The latest purge on so-called benefit tourism, announced by John Major through the pages of the Sunday Express and to take effect in April, will force hotels wanting to convert to social-security hostels to get planning permission.
The Government is responding to floods of complaints that coastal towns are suffering disorderly conduct, drug abuse and intimidatory begging. But the planning permission rule, to be officially disclosed today, will not affect hundreds of small hoteliers whose off- season turnover is wholly dependent on a steady supply of housing benefit.
Under the new rule, hotel proprietors seeking a 'change of use' to a hostel will have to apply for planning permission. 'It will let local people decide and I think their views will be pretty crisp,' the Prime Minister said in an interview with the newspaper. Sir Teddy Taylor, one of the seaside Tory MPs who urged Mr Major to plug the loophole, said his Southend constituency had been suffering a 'nightmare' with drug and petty crime problems.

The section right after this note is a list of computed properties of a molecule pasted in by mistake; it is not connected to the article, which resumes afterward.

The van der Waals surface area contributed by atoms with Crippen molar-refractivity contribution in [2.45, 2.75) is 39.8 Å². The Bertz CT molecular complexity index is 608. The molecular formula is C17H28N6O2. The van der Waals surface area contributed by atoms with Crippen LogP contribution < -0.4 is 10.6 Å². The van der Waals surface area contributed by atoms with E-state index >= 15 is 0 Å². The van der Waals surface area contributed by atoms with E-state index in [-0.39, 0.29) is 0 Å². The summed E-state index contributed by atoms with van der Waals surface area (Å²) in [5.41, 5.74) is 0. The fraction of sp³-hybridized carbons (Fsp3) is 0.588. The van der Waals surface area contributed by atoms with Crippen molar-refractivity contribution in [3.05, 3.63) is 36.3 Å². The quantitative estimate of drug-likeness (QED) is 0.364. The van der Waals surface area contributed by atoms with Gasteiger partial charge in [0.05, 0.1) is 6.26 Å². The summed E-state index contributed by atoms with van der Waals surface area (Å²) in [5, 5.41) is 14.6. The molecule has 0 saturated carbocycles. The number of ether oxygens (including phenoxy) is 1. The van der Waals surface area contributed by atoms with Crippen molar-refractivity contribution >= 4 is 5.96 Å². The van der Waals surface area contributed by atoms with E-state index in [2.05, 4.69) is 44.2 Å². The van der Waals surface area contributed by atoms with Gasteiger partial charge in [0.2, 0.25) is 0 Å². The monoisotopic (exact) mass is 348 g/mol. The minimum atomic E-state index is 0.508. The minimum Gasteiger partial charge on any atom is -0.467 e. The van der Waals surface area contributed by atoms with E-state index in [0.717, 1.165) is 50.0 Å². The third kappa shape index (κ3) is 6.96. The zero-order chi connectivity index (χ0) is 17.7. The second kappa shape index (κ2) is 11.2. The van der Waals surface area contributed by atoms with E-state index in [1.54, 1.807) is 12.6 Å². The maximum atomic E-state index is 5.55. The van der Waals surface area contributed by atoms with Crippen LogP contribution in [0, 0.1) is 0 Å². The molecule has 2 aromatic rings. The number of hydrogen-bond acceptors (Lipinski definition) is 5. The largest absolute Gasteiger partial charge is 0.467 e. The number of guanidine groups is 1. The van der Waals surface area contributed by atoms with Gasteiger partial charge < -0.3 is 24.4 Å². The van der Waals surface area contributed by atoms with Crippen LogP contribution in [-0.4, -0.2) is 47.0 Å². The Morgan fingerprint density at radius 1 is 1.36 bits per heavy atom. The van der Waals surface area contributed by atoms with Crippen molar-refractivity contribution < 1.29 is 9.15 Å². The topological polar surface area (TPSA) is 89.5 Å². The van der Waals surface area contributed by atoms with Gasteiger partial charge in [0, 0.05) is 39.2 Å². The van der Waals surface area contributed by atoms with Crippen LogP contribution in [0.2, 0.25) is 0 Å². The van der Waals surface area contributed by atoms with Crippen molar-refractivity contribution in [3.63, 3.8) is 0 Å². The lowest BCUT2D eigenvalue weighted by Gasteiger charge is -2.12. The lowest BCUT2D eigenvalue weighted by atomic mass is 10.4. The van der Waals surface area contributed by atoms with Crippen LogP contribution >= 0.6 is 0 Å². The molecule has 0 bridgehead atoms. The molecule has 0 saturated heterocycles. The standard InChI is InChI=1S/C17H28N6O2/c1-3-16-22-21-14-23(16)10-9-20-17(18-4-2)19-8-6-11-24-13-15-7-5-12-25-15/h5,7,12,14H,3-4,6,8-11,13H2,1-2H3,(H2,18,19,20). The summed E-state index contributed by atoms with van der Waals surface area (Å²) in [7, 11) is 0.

No change of use application can be required, however, from operators of the thousands of hostel beds already created in towns such as Blackpool, Bournemouth, Brighton and Scarborough. The Government plans to tackle existing B & B hostels with a licensing system that would close establishments with poor standards.
Frank Field, Labour MP for Birkenhead and chairman of the Commons social security select committee, said the Government was not tackling the root cause of the problem.
The Thatcher administration limited the amount of time people could draw benefit in certain seaside towns - a return to something approaching the Elizabethan poor law where people were driven on after a few weeks, he told the BBC Radio's The World This Weekend.
'Now what they are trying to do is put up the shutters completely against such people. It won't work.'